GAA players support holding Liam Miller tribute match in Páirc Uí Chaoimh
Late Miller’s Éire Óg clubmates in favour of higher-capacity stadium
Páirc Uí Chaoimh remains at the centre of the controversy surrounding the Liam Miller tribute match Photograph: Oisin Keniry/Inpho
The GAA should allow the Liam Miller Tribute Match take place at Páirc Uí Chaoimh, according to four All-Ireland medal winners from the Éire Óg club where Miller played underage hurling and football before embarking on a professional soccer career with Glasgow Celtic.
Cork All-Ireland football medal winners, Daniel Goulding and Ciaran Sheehan joined with Cork All-Ireland winning hurlers, Mick Malone and Colm Sheehan to back the campaign to allow the Liam Miller benefit match take place at Páirc Uí Chaoimh in September.
The organisers of the game between a Manchester United Legends XI managed by Roy Keane and featuring former stars such as Denis Irwin, Ryan Giggs, Paul Scholes and Rio Ferdinand against a Glasgow Celtic/Republic of Ireland selection are hoping the GAA will change its mind on the game.
Holding the game at Páirc Uí Chaoimh,which has a capacity of 45,000 as opposed to Turner Cross which has a capacity of just 7,300, would allow thousands more fans attend the game while raising funds for Miller’s family and Marymount Hospice where he died in February from cancer.
It’s a move backed by Éire Óg’s most famous Gaelic footballers and hurlers with solicitor, Mick Malone, an All-Ireland hurling medal winner in both 1976 and 1977, saying he can see no reason why the game cannot proceed at Páirc Uí Chaoimh.
“I think it’s correct to have the rule about the GAA controlling its own grounds because if you didn’t you would have every second soccer and rugby club arguing that their local GAA field should be made available to them and we are in competition with them as sporting bodies,” he said.
“But I can see no logical reason in the rules why this game should be refused– it’s only a fun game with retired players – there are no current players lining out so it’s not a competitive match. It’s a once-off benefit game and I hope they allow it go ahead down Páirc Uí Chaoimh.”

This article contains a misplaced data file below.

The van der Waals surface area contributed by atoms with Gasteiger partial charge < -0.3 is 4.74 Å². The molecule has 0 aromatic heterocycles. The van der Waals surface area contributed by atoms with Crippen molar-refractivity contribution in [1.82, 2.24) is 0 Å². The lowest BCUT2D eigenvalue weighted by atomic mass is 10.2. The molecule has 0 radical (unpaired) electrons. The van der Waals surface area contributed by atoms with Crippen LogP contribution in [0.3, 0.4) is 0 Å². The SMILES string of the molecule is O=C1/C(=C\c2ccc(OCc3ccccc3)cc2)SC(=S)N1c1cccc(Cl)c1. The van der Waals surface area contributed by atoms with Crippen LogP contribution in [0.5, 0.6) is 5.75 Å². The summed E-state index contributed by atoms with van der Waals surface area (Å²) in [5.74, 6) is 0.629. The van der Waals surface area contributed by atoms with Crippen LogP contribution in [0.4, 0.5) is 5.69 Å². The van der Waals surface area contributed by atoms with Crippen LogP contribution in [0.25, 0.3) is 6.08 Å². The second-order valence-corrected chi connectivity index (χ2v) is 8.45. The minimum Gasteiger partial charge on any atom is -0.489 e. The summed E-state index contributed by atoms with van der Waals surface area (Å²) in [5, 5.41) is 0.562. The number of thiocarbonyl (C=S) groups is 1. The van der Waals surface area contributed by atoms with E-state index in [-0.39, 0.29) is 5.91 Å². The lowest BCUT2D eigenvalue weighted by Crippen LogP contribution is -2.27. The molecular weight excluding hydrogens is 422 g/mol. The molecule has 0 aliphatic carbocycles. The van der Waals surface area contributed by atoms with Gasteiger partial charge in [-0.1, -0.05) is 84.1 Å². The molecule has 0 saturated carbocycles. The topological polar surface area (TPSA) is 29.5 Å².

Mr Malone’s clubmate, Colm Sheehan, who scored three goals in the 1966 All-Ireland hurling final when Cork beat Kilkenny, echoed the sentiment, pointing out that Liam Miller was a fine hurler and footballer with Éire Óg and was part of the local community in Ovens.
“I believe the game should go ahead in Páirc Uí Chaoimh. Liam Miller played with Glasgow Celtic and Manchester United but was playing underage with Éire Óg long before that and he also played under-14 hurling with Cork and we’re very proud of him here in Éire Óg.”
Daniel Goulding and Ciaran Sheehan, who won All-Ireland football medals with Cork in 2010, were also equally convinced that the GAA should open Páirc Uí Chaoimh for the tribute game, particularly in light of the fact it’s once off fundraising game for Liam Miller’s family.
“It’s unfortunate the GAA have backed themselves into a corner here. It’s a charity event for no purpose other than to raise funds for the family of a man who tragically passed away at a young age and I hope the GAA come to the right decision and let the game go ahead,” said Mr Goulding.
Speaking from Australia, Ciaran Sheehan was equally supportive: “ I think it’s a wonderful opportunity to pay our respects to a great sportsman. Obviously his soccer career was his main career but he was a big part of Éire Óg GAA club and the local GAA community too.”
The GAA said that it will consider the proposal further after a meeting between GAA president, John Horan, director general Tom Ryan, Cork county board chairman, Tracey Kennedy and Cork county secretary, Frank Murphy with the Liam Miller benefit game organisers yesterday.